“Therefore I strike you with a grievous blow, making you desolate because of your sins” (Micah 6:13). Micah was a prophet to the southern kingdom. The southern kingdom was acting severely out of turn, rebelling against God, while attempting to maintain religious activities. In fact, Micah records that they were so arrogant that while the leadership of the nation was ripping off the people and taking bribes they “lean on the Lord and say, ‘Is not the Lord in the midst of us? No disaster shall come upon us’” (3:11). They had the audacity to think that in maintaining their religious activity God would sustain them while they lived perverse and twisted lives. How would God discipline the nation? He was going to bring a grievous blow and the outcome was devastation. What would be the means of accomplishing this goal? The next few verses are shocking: “You shall eat, but not be satisfied, and there shall be hunger within you; you shall put away, but not preserve, and what you preserve I will give to the sword” (Micah 6:14). The judgment is this: what they do have will not be satisfying to them, and what they keep will be taken from them. How, exactly, was that supposed to happen? By the sword. I hope this is not an interpretive challenge for anyone reading but that means that what they saved would be taken from them by force. As bad as this sounds, it’s not all that the judgment against Judah entailed. Micah says next: “You shall sow, but not reap; you shall tread olives, but not anoint yourselves with oil; you shall tread grapes, but not drink wine” (6:15). They would labor but would not receive the benefits of their hard work.
For those of you who are reading and believe that socialism is a good thing, that bigger government is a benefit, that redistribution of wealth is a plus, you might consider what you are actually advocating. Let me illustrate this another way. There is much debate on homosexuality in Romans 1:18-32, but Paul is not saying that homosexuality will be a cause for God’s judgment, but rather it is the proof that God already is judging. The phrase “God gave them up” is repeated three times (vv. 24, 26, 28) and is a direct result of man’s refusal to worship God. Likewise, the argument could be made about socialism among nations. Our nation is leaning hard into socialism and I do not believe that this is proof that we are going to be judged, but rather I believe it is proof that we are already being judged.
However, it gets more grueling than this. As Christians, we should rejoice that God has not abandoned our nation, despite the fact that He is bringing discipline, and we should pray that God purifies us. However, do not be shocked at the means by which God performs the clean up. Habbakuk had the same hangup with his nation, and bringing his concerns before God, pleaded, “O Lord, how long shall I cry for help and you will not hear? Or cry to you ‘Violence!’ and you will not save?” (Hab. 1:2). God’s answer: “Look among the nations, and see; wonder and be astounded. For I am doing a work in your days that you would not believe if told. For behold, I am raising up the Chaldeans, that bitter and hasty nation, who march through the breadth of the earth, to seize dwellings not their own” (Hab 1:5-6). A ruthless nation is going to walk in and take their land and seize dwellings not their own. The Babylonians were unstoppable and Judah was no exception. Did the people listen to Habbakuk? God even said to Habbakuk I am doing a work in your days that you would not believe. Nine years ago a bitter and ruthless nation flew planes into two towers in New York and are fighting to build a worship center on that very spot. Are we going to buy the adage that Islam is a “religion of peace?” If we do, we are blind.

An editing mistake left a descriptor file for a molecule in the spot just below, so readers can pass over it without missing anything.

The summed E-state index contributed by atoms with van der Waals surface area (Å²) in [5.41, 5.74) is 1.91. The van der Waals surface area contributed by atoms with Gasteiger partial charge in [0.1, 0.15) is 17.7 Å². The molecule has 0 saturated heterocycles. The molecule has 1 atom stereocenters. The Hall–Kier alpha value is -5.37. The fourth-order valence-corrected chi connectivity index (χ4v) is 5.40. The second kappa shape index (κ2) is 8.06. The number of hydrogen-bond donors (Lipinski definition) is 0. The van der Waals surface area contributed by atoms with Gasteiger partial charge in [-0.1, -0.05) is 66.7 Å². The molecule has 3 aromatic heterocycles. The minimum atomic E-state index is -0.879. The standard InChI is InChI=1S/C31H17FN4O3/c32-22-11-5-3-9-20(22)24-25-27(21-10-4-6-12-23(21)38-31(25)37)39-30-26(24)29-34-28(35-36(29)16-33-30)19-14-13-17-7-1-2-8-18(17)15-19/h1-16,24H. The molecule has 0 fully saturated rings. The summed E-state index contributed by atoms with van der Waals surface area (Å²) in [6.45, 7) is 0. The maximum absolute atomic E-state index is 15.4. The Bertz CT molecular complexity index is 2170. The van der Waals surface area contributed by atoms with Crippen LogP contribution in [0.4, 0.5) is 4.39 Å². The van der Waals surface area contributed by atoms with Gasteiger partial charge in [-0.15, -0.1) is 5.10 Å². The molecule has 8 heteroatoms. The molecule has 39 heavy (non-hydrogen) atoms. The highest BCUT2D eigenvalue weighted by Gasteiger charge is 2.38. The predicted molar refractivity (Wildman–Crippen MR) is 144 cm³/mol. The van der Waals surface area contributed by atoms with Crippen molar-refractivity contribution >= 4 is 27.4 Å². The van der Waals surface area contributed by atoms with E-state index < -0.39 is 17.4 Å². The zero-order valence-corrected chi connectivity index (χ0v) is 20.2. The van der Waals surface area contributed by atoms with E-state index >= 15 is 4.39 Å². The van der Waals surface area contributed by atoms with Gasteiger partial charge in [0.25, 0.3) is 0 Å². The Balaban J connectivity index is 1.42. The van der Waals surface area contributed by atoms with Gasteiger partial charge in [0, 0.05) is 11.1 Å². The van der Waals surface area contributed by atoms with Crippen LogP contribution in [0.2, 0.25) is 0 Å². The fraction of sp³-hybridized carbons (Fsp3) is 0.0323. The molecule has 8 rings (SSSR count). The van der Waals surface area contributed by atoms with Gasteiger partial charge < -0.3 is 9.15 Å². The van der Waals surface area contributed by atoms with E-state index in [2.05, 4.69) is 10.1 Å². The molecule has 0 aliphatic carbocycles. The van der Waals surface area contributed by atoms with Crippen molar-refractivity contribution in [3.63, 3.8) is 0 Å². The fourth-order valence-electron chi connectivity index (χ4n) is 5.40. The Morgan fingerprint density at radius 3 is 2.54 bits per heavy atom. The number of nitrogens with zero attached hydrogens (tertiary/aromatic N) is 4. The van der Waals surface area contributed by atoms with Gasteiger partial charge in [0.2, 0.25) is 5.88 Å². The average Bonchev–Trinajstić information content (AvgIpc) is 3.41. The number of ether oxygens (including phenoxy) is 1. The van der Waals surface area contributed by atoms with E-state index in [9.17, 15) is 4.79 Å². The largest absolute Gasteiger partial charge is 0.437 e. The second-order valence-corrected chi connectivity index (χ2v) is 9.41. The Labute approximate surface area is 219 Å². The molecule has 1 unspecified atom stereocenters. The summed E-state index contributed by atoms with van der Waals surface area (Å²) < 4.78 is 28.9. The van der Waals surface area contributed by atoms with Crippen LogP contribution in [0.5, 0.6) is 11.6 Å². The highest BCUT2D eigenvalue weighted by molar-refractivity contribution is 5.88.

So, take a nation who ignores the Bible, whose leaders perjure and receive bribes, where the people “do religion” while walking in immorality, who tote an “entitlement” mentality in everything and especially in regards to grace, who have not a single bone of contentment in their bodies, whose government is inching closer and closer to taking earnings and savings by force, while “ancient Babylon” breathes down our necks (and everyone ignores); do we dare imagine that we are an exception to the rule? To think this is foolhardy. We stick out our chest and with famous last words say, “Is not the Lord in the midst of us? No disaster shall come upon us.” What do we do, how should we respond? America, God has told us what is good and what He requires: “to do justice, and to love kindness, and to walk humbly with your God” (Micah 6:8). If we are not willing to act on truth, love self-sacrifice, in the framework of humiliated service before God, then history will repeat itself. (Jason Hamilton is pastor of First Baptist Church, Louisiana.)